Dungeons & Dragons

Double Jump Kris MiiHappy Monday, everyone!

Dungeons & Dragons was always something that was at the back of my mind, but it wasn’t something that was popular — that I knew of — around where I lived. Most of my friends weren’t exactly into video games like Rachel and I were, so I didn’t have as much hope for D&D.

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Dungeons & Dragons has existed since 1974, which sounds wild considering how little I had heard of it growing up. Of course, the few times I had heard of it was due to how “nerdy” the game was, even compared to video games.

For years, Dungeons & Dragons wasn’t really a thought in my mind until I realized that it was fairly popular with a couple of YouTubers that Rachel and I watch. Rachel and I spend what little downtime we have trying to catch up with “Dice, Camera, Action!” while now trying to stay up-to-date with “Trapped in the Birdcage.” The players in both those groups are fantastic, as are the Dungeon Masters with their storytelling abilities and antics.

For my birthday, Rachel got me the D&D Starter Set and, while it’s brilliant, I’m not sure where to start. It’s fun to go through and imagine different scenarios with characters I’ve thought of but haven’t fully fleshed out with character sheets because I don’t fully understand the character sheets, and… yeah. The dice are a really pretty blue!

Rachel and I are hoping to, sometime soon, have enough time to each make a character or two and just have a practice session, if you will, between the two of us. We both love creating stories and D&D seems to be another fun, creative way to do so.

Then, of course, there are all sorts of D&D video games to check out…

What do you think Dungeons & Dragons? Have you ever played? Any advice for new players?

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9 thoughts on “Dungeons & Dragons

  1. I have that starter set! It’s pretty good but it is really confusing. I don’t feel like they tell you enough and even though I’ve been playing it with a few friends for a while now there’s still so much that we’re unsure of. I did find this website https://roll20.net/compendium/dnd5e/Combat#content which helps with understanding basic rules and I find it easier to understand than the manual in the set. Hope that helps!

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    • I feel like it’s just so much information at once, but I know D&D is pretty extensive. I’ve heard of Roll20, I believe, but thank you for reminding me of it! 🙂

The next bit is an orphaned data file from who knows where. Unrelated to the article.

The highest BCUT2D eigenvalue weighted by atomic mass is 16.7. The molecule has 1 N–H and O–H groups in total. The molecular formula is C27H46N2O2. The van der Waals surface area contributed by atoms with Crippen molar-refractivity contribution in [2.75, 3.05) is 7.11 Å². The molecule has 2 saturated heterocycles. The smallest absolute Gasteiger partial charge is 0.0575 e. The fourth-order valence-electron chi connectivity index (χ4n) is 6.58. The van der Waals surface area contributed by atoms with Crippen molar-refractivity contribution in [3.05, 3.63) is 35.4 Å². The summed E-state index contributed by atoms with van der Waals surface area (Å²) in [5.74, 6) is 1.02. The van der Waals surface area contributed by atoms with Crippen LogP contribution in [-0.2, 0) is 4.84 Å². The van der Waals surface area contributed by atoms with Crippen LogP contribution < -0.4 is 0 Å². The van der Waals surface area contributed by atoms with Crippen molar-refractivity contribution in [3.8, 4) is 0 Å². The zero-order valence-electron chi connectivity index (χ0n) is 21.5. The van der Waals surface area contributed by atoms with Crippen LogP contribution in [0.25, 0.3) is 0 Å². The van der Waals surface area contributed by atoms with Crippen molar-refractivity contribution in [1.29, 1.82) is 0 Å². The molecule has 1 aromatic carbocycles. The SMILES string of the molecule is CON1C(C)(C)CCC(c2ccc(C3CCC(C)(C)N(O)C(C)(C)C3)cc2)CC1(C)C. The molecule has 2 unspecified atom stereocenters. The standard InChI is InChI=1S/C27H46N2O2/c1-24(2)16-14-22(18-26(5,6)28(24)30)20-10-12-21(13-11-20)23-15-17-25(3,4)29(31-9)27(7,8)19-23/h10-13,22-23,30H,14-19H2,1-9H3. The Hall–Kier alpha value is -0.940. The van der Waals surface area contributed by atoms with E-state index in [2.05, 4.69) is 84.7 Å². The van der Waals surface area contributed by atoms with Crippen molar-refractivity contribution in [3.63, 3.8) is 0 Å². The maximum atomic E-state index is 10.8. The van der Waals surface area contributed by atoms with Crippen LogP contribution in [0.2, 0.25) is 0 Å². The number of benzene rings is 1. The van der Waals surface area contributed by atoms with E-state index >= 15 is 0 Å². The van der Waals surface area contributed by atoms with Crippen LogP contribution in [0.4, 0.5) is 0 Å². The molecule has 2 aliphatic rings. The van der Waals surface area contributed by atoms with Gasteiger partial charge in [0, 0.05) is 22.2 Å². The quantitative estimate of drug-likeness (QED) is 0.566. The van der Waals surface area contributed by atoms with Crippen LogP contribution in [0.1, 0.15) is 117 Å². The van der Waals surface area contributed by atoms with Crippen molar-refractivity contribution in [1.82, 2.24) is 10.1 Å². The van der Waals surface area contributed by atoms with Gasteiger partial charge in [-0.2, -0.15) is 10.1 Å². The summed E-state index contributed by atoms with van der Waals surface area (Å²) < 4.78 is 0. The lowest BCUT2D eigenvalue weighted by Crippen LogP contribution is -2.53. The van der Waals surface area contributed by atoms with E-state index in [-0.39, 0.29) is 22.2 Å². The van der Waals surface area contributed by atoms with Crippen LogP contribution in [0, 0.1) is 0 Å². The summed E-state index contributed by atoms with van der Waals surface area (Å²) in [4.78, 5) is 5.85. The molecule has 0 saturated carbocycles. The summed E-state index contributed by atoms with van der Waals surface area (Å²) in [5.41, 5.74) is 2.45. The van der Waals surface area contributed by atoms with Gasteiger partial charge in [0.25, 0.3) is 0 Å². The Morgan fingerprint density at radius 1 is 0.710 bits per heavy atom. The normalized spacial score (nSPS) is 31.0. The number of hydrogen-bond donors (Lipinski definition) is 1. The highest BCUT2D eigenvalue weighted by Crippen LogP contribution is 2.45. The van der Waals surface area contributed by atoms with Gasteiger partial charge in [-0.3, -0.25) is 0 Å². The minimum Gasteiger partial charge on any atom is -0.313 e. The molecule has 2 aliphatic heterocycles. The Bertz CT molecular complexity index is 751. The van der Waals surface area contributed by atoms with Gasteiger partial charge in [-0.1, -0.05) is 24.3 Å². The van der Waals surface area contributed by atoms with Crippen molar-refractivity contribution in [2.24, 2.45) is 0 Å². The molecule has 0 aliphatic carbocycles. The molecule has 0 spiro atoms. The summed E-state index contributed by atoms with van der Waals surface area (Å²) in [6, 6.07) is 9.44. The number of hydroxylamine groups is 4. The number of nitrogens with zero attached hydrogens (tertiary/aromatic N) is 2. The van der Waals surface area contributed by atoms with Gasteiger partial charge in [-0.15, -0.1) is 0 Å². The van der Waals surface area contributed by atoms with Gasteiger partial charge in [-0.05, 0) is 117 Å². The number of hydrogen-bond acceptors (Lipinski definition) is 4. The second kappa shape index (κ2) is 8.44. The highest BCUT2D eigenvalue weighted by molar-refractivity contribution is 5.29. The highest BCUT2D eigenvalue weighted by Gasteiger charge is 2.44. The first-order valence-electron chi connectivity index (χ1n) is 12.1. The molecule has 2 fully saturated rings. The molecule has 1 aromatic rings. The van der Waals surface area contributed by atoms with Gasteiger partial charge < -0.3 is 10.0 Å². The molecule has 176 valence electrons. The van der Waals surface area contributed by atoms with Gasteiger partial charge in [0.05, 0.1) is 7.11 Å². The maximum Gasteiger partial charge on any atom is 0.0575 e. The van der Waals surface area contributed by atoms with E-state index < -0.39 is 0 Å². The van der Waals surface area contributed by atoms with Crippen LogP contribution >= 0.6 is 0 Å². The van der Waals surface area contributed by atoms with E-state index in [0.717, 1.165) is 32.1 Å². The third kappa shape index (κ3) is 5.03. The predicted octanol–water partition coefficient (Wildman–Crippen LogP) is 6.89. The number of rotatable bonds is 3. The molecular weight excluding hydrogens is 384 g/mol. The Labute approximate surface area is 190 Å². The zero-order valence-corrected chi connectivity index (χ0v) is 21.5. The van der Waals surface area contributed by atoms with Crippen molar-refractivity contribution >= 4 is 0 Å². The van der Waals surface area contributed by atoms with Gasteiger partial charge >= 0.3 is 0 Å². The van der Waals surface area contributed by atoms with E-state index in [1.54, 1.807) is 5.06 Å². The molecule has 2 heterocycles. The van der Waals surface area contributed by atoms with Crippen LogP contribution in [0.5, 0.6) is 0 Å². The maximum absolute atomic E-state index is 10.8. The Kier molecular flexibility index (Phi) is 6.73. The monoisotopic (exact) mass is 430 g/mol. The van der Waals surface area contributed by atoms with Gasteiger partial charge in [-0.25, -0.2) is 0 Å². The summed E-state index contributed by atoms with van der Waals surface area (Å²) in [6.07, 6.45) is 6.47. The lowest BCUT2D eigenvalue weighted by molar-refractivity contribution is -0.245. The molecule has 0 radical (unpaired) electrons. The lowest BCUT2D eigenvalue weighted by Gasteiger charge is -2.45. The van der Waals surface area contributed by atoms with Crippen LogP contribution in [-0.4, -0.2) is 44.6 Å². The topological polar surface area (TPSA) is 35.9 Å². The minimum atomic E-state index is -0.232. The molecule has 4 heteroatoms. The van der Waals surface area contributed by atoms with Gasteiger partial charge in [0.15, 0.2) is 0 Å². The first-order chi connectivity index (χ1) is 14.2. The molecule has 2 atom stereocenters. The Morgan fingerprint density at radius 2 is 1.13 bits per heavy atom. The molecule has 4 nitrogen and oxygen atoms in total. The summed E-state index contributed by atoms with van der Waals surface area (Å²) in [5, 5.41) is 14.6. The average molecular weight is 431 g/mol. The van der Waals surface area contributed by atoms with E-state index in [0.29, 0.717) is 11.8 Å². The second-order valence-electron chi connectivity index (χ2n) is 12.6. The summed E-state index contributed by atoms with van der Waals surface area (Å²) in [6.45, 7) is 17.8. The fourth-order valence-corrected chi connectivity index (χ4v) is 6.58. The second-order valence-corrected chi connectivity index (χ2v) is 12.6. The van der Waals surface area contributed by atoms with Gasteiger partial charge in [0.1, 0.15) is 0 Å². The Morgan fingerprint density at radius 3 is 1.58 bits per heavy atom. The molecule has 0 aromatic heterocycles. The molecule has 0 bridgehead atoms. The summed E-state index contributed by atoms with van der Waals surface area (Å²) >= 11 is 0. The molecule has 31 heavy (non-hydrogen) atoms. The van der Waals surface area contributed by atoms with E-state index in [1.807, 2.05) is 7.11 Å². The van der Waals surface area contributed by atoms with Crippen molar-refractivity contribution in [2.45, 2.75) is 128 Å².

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  2. My friends and I have tried a few times to start playing, we’ve gone through the character creation process and some early adventures each time. But then things get busy and we don’t get back together to play for months and months. Someone always loses their character info and by the time we get back to it, we end up having to start over again which loops the process yet again.

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    • It is an extensive game, especially if you’re on a longer campaign. I wonder if you had tried doing the game through a Discord server or something like that? The previous session would be saved, at the very least, so you can look back. I’m not sure if that would take away some of the experience, though.

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      • We’ve always tried to do it in the same room but that seems to be getting harder and harder to do so Discord, might actually be a viable solution. Next time it comes up, I’ll suggest that.

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  3. I personally have not played 5th edition D&D (the one you have) and my time with 3rd edition was not pleasant. I prefer indie tabletop games which have more experimental rules and tend to be more focused on creating a narrative together. Dragon mentioned Roll20 as a resource and that’s a great place to start – in addition to having instructions to help clarify rules, they also have a virtual tabletop where you can play online. So if you don’t have a lot of in-person friends to try out the game with, you can potentially play with long-distance friends using Roll20 or even search for a group of new people to play with if you’re comfortable with that sort of thing.

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  4. I have only been playing tabletop games for roughly a couple years, but from my experience with them I definitely recommend getting a handle on when and how to roll for skill checks and then running a tester game (which it sound like you are planning) of some kind to test ideas and to get a handle on the improvisation of it all. When I first started, I ran a small 10-15 room dungeon with a friend of mine to figure out combat, skill checks, and how to build a narrative. Even though the dungeon I built was absolutely awful, took forever for me to look up rules, and was generally formulaic- it opened me up to new ideas, new stories, and made me comfortable with running some house rules (which I also highly recommend until you are comfortable immersing yourself into the depths rations and exhaustion levels) if I was unsure of something. My major advice would be to take it slow and don’t be afraid to fudge rules if they don’t make sense, the game is designed to be narrative after all and you shouldn’t be afraid to bend things slightly to fit the narrative. I also definitely recommend (as two others before me) you look into Roll20 to quickly find rules and such and to see how they interact.

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    • That all sounds like fantastic advice, thank you! 🙂 Do you continue to play the game regularly now? Did you enjoy being the DM, or do you prefer to let someone else take that role?

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